Adventures in Cataloging: Inscriptions

The re-stitched bindings of Perry’s Royal Standard English Dictionary (Worcester, Mass., 1788), Radcliffe’s Romance of the Forest (Philadelphia, 1803), and Russel’s Seven Sermons (Boston, 1715).

The re-stitched bindings of Perry’s Royal Standard English Dictionary (Worcester, Mass., 1788), Radcliffe’s Romance of the Forest (Philadelphia, 1803), and Russel’s Seven Sermons (Boston, 1715).

As a cataloger for the North American Imprints Program, my job is to catalogue books and pamphlets printed and published in North America between 1801 and 1820. I describe them, I put them into context with other books and pamphlets, and I become the latest person to handle an item that is two centuries old.

Many people have touched these books over their 200 year lifespan, and some of them leave traces of their presence and lives when books pass through their hands. I’ve seen the results of individuals wielding needles and thread (left), classical studies of the human form (below right), and poetic claims of ownership (bottom). Sometimes the inscriptions and annotations left in a book catch my eye and pique my interest, although I will never know what a person was thinking when she or he put pen to paper and inscribed their book!

Of the many inscriptions that I have seen, the following made me smile, intrigued me, or otherwise stood out, and I thought that I would share them.

Drawings founds on the rear flyleafs of Remarkable Shipwrecks (Hartford, 1813).

One of several drawings founds on the rear flyleafs of Remarkable Shipwrecks (Hartford, 1813).

1. A novel and a sweet

The Pastor’s Fire-side by Jane Porter (New York, 1817) bears the inscription “Emmeline M. Henrys book presented by her mother as a birth-day present together with a lump of sugar.”

I can’t help but hope that Emmeline M. Henry enjoyed her birthday gifts, perhaps with a nice cup of tea.

2. Hobbit-style gift-giving

Miss Olive L. Gregory received A Real Treasure for a Pious Mind (New York, 1807) as a “present from her brother Harvey H. Gregory on the 25th of November 1818 being his birth day 24th year of his age.”

Olive Gregory was not the only young woman to own A Real Treasure for a Pious Mind, nor was she the only one to receive it as a gift. The American Antiquarian Society holds eleven copies of it printed between 1797 and 1820, and seven of them are inscribed. Six of the seven inscribed copies were owned by women (the seventh inscription is ambiguous). Julia Bissell received a copy of the 1801 U.S. edition “from [her] grandmother, who died Sept. 24, 1824, age 92 years,” and Lucretia Burrows was given a copy of the 1803 New Haven edition as “a present from her grand-father.”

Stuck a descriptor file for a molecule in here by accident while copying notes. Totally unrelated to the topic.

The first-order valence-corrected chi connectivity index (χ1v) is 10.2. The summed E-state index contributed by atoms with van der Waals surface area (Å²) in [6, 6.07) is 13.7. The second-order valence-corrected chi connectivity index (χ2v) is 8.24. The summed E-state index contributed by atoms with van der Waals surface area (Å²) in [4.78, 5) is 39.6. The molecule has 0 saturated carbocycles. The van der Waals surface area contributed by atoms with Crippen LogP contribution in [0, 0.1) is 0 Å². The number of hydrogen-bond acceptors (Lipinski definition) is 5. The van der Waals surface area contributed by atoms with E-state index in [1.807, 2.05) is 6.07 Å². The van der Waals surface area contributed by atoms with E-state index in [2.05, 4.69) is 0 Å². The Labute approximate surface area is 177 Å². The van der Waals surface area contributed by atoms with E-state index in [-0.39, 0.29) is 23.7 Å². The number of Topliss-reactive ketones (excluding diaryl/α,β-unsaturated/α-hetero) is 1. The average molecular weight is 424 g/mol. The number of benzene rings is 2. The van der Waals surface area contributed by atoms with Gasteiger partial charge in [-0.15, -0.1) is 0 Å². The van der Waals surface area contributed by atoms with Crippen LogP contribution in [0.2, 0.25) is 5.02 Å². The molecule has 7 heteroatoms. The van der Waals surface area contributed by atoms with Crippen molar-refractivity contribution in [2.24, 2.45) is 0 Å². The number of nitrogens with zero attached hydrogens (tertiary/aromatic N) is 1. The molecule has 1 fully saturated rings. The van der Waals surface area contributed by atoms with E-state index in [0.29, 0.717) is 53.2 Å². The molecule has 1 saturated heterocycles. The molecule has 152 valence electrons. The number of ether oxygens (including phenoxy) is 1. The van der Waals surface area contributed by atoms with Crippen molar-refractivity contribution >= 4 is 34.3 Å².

However, Miss Gregory is the only person to have received it as a gift on someone else’s birthday!

Verse inscription on the flyleaf of A ready Reckoner for the Use of Dealers in Timber and Others (Quebec, 1809). The book was originally given from Heman Allen to John Johnson in 1823; in this verse, John Johnson’s descendent, William Shaler Johnson, gives it to one Marion Allen.

Verse inscription on the flyleaf of A ready Reckoner for the Use of Dealers in Timber and Others (Quebec, 1809). The book was originally given from Heman Allen to John Johnson in 1823; in this verse, John Johnson’s descendent, William Shaler Johnson, gives it to one Marion Allen.

3. Honesty is the best policy

Dr. James Tinsley sent a copy of his A New Theory of Yellow Fever, Founded on the Results of Chemical Experiments (Charleston, 1819) to Dr. Samuel L. Mitchill, a prominent New York physician. On page 25 someone, possibly Tinsley, states that “the pages prior to the 25th I conceive to be of no consequence whatever.” One wonders about Mitchill’s reaction to the remaining pages of the pamphlet, which argues that yellow fever is caused by a combination of heat, moisture in the air, fauna and flora putrefying, and the effects of plants and animal respiration on air quality.

4. Presented without comment

Pavel Svin’in’s Some Details Concerning General Moreau (Amherst, N.H., 1814) bears the inscription: “Raccoon, this is my book, Mr. Flanagain.”

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